Finding ALS Treatments That Work For All Patients


The Context: ALS is a disease that manifests differently in each patient, with some cases resulting from genetic predispositions, and others sporadically. Because the causes can vary so widely, it is difficult to find medications that will work for most or all patients.

The Study: In two new studies, scientists led by NYSCF – Robertson Stem Cell Investigator Alumnus Justin Ichida, PhD  of the University of Southern California have discovered new opportunities for treating ALS that could provide improvement for large groups of patients. In the first study, published in Cell Stem Cell, the team found that suppressing activity of a gene called TDP-43 could help reduce overactivity in motor neurons (a hallmark of ALS). In the second study, published in Cell, the researchers found inhibiting a different protein called PIKFYVE could also help reduce symptoms by helping motor neurons clear out waste from their surroundings.

The Importance: These studies define promising new therapeutic targets for ALS, opening the door for treatments that could work for many different patients with different forms of ALS.

Suppressing a Gene to Calm Overactive Brain Cells

In their first study, published in Cell Stem Cell, the scientists started by creating stem cells from patients with both familial (inherited/genetic) ALS and sporadic ALS, and converted them into motor neurons, the cells primarily affected by the disease. These cells serve as key testing material for potential drugs, as they carry the disease features (including genetics) of the patient donors. 

Dr. Ichida and colleagues tested numerous potential drugs and found that the most effective ones happened to increase the activity of sex hormones called androgens. Unfortunately, increased androgen activity can have unsafe side effects for ALS patients, leaving Dr. Ichida’s team wondering if they could achieve the same result in another way.

Stem cell-derived motor neurons

They turned to a bioinformatics database called ‘Connectivity Map’  – developed at the Broad Institute of MIT and Harvard – that aggregates information about how drugs interact with genetics. Based on information from this database, the team predicted that suppressing activity of a certain gene called SYF2 could act as an effective dupe for the androgen-increasing drugs. Suppressing SYF2 increased the survival of patient-derived motor neurons, and in mouse models, it reduced neurodegeneration and other symptoms.

What’s most promising about the finding is its potential to treat many different forms of ALS.

“What’s really exciting is that SYF2 suppression improved symptoms and pathology related to a protein called TDP-43, which can become toxic and is implicated in close to 97 percent of cases of ALS,” said Yichen Li, PhD, a postdoc in the Ichida Lab, in an article from USC.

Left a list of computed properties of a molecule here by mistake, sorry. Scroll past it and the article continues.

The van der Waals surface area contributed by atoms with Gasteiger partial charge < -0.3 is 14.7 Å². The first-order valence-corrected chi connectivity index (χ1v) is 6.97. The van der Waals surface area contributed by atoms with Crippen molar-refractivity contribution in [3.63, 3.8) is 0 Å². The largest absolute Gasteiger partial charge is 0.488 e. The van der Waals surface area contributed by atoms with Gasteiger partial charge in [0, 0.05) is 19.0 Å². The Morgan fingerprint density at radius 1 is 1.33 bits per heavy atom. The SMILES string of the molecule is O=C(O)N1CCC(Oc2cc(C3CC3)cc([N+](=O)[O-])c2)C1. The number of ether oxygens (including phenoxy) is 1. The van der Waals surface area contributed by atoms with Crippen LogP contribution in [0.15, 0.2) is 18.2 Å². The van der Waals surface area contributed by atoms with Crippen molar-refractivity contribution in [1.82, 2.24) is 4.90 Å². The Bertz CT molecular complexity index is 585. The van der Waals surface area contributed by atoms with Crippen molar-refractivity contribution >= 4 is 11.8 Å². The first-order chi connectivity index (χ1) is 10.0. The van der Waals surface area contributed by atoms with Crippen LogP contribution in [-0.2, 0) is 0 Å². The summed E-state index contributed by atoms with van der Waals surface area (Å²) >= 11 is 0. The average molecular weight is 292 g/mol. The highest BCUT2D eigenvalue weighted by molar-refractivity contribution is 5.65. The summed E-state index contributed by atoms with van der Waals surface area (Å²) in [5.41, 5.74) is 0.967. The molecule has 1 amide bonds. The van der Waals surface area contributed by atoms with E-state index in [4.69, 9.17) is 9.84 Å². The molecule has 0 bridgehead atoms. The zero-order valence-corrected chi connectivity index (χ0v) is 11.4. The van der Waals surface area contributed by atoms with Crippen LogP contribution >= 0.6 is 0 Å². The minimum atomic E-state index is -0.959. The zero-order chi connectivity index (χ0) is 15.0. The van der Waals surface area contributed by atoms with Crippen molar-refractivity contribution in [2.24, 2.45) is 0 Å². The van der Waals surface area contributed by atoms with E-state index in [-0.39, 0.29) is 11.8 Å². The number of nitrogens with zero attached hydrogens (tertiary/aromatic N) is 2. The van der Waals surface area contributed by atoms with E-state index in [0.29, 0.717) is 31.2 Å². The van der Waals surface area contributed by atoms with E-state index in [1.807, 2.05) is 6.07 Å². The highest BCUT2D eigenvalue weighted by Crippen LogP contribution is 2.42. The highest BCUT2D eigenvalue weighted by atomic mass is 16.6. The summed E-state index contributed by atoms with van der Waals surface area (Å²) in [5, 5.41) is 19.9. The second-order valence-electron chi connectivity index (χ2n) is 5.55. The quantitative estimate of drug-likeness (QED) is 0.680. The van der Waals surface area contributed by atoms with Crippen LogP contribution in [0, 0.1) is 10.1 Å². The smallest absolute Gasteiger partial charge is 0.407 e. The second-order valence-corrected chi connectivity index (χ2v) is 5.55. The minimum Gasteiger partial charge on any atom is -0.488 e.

Helping Motor Neurons Clean Up

In their second study, published in Cell, the team turned their attention to inhibiting a certain protein called the PIKFYVE kinase, finding that this approach could help clear out proteins that are prone to aggregation in ALS patient neurons. 

The researchers used a drug to inhibit PIKFYVE in cells derived from ALS patients, as well as in a host of other model organisms, including fruit flies, roundworms, and mice. As they suspected, suppressing PIKFYVE reduced neurodegeneration, improved motor function, and prolonged life by prompting motor neurons to clear out toxic proteins that can build up in cells.

“We were able to pinpoint precisely how PIKFYVE inhibition mitigates neurodegeneration, which is important for informing the development of new targeted treatments,” said Shu-Ting (Michelle) Hung, a PhD student in the Ichida Lab.

“Our discoveries bring us closer to achieving our big picture goal: finding treatments that can be broadly effective for all patients who suffer from ALS,” added Dr. Ichida.

Journal Articles:

PIKFYVE inhibition mitigates disease in models of diverse forms of ALS
Shu-Ting Hung, Gabriel R. Linares, Wen-Hsuan Chang, Yunsun Eoh, Gopinath Krishnan, Stacee Mendonca, Sarah Hong, Yingxiao Shi, Manuel Santana, Chuol Kueth, Samantha Macklin-Isquierdo, Sarah Perry, Sarah Duhaime, Claudia Maios, Jonathan Chang, Joscany Perez, Alexander Couto, Jesse Lai, Yichen Li, Samuel V. Alworth, Eric Hendricks, Yaoming Wang, Berislav V. Zlokovic, Dion K. Dickman, J. Alex Parker, Daniela C. Zarnescu, Fen-Biao Gao, Justin K. Ichida. Cell. 2023. DOI:

SYF2 suppression mitigates neurodegeneration in models of diverse forms of ALS
Gabriel R. Linares, Yichen Li, Wen-Hsuan Chang, Jasper Rubin-Sigler, Stacee Mendonca, Sarah Hong, Yunsun Eoh, Wenxuan Guo, Yi-Hsuan Huang, Jonathan Chang, Sharon Tu, Nomongo Dorjsuren, Manuel Santana, Shu-Ting Hung, Johnny Yu, Joscany Perez, Michael Chickering, Tze-Yuan Cheng, Chi-Chou Huang, Shih-Jong James Lee, Hao-Jen Deng, Kieu-Tram Bach, Kamden Gray, Vishvak Subramanyam, Jeffrey Rosenfeld, Samuel V. Alworth, Hani Goodarzi, Justin K. Ichida. Cell Stem Cell. 2023. DOI:

Cover photo by Damon Casarez, USC


Diseases & Conditions:

ALS (Lou Gehrig's Disease)

People mentioned: